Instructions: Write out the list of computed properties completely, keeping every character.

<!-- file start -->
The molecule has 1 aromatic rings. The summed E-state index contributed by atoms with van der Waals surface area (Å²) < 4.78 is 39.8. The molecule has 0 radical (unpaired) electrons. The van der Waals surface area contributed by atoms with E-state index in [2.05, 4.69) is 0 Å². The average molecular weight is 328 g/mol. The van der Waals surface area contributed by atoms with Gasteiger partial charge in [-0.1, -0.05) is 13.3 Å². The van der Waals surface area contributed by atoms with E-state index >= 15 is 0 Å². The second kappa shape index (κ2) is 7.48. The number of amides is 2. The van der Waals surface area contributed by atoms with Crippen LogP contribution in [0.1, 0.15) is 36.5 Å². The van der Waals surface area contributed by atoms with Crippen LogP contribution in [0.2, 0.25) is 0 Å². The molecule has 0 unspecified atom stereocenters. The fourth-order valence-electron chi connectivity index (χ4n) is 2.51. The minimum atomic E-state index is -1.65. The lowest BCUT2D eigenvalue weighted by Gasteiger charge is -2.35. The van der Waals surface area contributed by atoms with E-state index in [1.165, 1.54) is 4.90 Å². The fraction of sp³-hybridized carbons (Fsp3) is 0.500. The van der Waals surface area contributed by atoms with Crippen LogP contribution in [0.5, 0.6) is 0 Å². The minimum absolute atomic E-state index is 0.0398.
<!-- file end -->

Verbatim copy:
The molecule has 1 aromatic rings. The summed E-state index contributed by atoms with van der Waals surface area (Å²) < 4.78 is 39.8. The molecule has 0 radical (unpaired) electrons. The van der Waals surface area contributed by atoms with E-state index in [2.05, 4.69) is 0 Å². The average molecular weight is 328 g/mol. The van der Waals surface area contributed by atoms with Gasteiger partial charge in [-0.1, -0.05) is 13.3 Å². The van der Waals surface area contributed by atoms with E-state index >= 15 is 0 Å². The second kappa shape index (κ2) is 7.48. The number of amides is 2. The van der Waals surface area contributed by atoms with Crippen LogP contribution in [0.1, 0.15) is 36.5 Å². The van der Waals surface area contributed by atoms with Crippen LogP contribution in [0.2, 0.25) is 0 Å². The molecule has 0 unspecified atom stereocenters. The fourth-order valence-electron chi connectivity index (χ4n) is 2.51. The minimum atomic E-state index is -1.65. The lowest BCUT2D eigenvalue weighted by Gasteiger charge is -2.35. The van der Waals surface area contributed by atoms with E-state index in [1.165, 1.54) is 4.90 Å². The fraction of sp³-hybridized carbons (Fsp3) is 0.500. The van der Waals surface area contributed by atoms with Crippen LogP contribution in [0.5, 0.6) is 0 Å². The minimum absolute atomic E-state index is 0.0398.